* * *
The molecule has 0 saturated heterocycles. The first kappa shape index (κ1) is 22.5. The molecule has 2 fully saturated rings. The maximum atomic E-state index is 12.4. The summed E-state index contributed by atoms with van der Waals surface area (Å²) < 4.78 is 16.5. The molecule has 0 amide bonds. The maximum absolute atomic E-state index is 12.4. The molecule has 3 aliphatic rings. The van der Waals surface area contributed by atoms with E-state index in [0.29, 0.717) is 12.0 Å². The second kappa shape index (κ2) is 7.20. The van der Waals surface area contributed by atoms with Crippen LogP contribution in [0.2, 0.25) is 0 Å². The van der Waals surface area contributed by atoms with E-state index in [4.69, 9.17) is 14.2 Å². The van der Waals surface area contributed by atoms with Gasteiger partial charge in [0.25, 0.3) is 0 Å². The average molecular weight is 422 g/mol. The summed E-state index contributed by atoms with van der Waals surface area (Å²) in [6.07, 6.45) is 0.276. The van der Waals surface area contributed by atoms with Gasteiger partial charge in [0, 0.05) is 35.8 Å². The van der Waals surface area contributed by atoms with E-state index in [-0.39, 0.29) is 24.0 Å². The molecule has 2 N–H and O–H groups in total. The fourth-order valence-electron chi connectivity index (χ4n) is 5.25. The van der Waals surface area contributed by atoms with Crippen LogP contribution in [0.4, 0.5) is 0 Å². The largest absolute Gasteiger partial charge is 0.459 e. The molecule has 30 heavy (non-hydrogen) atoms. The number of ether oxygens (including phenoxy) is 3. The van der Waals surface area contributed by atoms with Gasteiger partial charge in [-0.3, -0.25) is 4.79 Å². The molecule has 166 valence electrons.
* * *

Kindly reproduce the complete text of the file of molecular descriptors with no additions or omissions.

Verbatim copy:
The molecule has 0 saturated heterocycles. The first kappa shape index (κ1) is 22.5. The molecule has 2 fully saturated rings. The maximum atomic E-state index is 12.4. The summed E-state index contributed by atoms with van der Waals surface area (Å²) < 4.78 is 16.5. The molecule has 0 amide bonds. The maximum absolute atomic E-state index is 12.4. The molecule has 3 aliphatic rings. The van der Waals surface area contributed by atoms with E-state index in [0.29, 0.717) is 12.0 Å². The second kappa shape index (κ2) is 7.20. The van der Waals surface area contributed by atoms with Crippen LogP contribution in [0.2, 0.25) is 0 Å². The van der Waals surface area contributed by atoms with E-state index in [4.69, 9.17) is 14.2 Å². The van der Waals surface area contributed by atoms with Gasteiger partial charge in [0.25, 0.3) is 0 Å². The average molecular weight is 422 g/mol. The summed E-state index contributed by atoms with van der Waals surface area (Å²) in [6.07, 6.45) is 0.276. The van der Waals surface area contributed by atoms with Gasteiger partial charge in [0, 0.05) is 35.8 Å². The van der Waals surface area contributed by atoms with E-state index in [-0.39, 0.29) is 24.0 Å². The molecule has 2 N–H and O–H groups in total. The fourth-order valence-electron chi connectivity index (χ4n) is 5.25. The van der Waals surface area contributed by atoms with Crippen LogP contribution in [0.4, 0.5) is 0 Å². The largest absolute Gasteiger partial charge is 0.459 e. The molecule has 30 heavy (non-hydrogen) atoms. The number of ether oxygens (including phenoxy) is 3. The van der Waals surface area contributed by atoms with Gasteiger partial charge in [-0.3, -0.25) is 4.79 Å². The molecule has 166 valence electrons.